Sixth Annual Wild Violet Writing Contest Winners (2008)

Poetry — First Place

A.S. Zelman-Doring is the 2008 first-prize winner of the Mount Holyoke College, Glascock Poetry Prize which boasts Sylvia Plath and James Merrill among its past winners. Her recent poetry and translation has appeared in The Oxford Magazine, LIT Magazine, The Indy, The Brown Literary Review, The Saint Edmund Hall Magazine, The Strip and The Saint Ann's Review, among other places. She studied at Brown University, Saint Edmund Hall, Oxford, and currently at Columbia University, where she is enrolled in themaster's poetry program.

On the Possibility of All Metaphors at Once
By A.S. Zelman-Doring

Seer, oceanscape and moon

There hangs a moon so heavy on its side
I would turn a sun to balance.
Through my hands creep suns,
by night they sink in oceans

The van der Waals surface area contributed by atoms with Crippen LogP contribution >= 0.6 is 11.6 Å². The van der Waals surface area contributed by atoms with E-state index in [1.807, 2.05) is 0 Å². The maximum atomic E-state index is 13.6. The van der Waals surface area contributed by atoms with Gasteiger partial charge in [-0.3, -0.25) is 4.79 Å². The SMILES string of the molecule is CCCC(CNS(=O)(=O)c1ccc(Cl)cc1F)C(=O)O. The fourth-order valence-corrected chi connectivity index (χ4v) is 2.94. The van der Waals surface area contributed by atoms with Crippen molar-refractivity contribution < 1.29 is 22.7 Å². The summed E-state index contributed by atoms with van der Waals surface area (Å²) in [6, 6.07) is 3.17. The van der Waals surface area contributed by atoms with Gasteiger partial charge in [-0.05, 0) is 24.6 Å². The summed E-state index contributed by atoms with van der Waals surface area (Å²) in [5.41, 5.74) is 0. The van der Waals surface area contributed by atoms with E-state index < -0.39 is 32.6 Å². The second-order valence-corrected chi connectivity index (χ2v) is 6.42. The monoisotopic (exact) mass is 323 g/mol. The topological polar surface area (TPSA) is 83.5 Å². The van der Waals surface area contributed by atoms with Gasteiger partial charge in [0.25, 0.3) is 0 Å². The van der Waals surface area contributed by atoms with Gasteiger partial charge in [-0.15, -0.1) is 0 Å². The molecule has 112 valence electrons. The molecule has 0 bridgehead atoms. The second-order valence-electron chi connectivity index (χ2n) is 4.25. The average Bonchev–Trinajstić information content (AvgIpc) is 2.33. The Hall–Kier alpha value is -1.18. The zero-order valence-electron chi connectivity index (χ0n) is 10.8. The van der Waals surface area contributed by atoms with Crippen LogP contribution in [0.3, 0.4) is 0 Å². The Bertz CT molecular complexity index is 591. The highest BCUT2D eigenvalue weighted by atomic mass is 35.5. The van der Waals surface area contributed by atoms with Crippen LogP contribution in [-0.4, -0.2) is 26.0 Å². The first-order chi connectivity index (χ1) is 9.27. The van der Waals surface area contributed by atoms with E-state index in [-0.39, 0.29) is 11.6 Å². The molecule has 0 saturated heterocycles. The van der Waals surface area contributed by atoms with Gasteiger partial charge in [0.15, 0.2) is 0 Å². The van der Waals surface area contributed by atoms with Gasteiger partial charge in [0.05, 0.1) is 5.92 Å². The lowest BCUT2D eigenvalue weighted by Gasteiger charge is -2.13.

deep as aging lifetimes.
At my wrists two-tided seas
dream of coming and going,
in my arms light stars so blind
they would wrap around a human pain.

How strange that I am awake -
From my eyes hang moons,
gold and dark with cold.
Go looking and listen
a pebble lands in a basin,
a stone on the roof of the sea
with the look of a seer passing the dead
twice as old as time.


Judge Eileen M. D'Angelo's comments:

"On the Possibility of All Metaphors at Once" is a poem that rebels against ordinary imagery and takes risks, with wild associations. A good poem transcends mere words on a page, as this one did. It turns language into abstract art with a dreamlike quality, using concrete objects in an ordinary world in the same way a dream communicates with us-using mystery and nuance, symbols and pertinent information condensed, with an economy of words. It's reminiscent of Magritte's painting, "Time Transfixed," in which a train is coming out of a fireplace. Moons aren't supposed to hang from eyes, but there they are, and it works in this poem. It's reality and unreality mixed. The poet takes something real and makes it surreal, the way a visual artist does. As the title suggests, truth slips in with a distortion, an uncommon, impossible metaphor — and the poet is able to wrap words around something large and indescribable.


home | contest winners 2008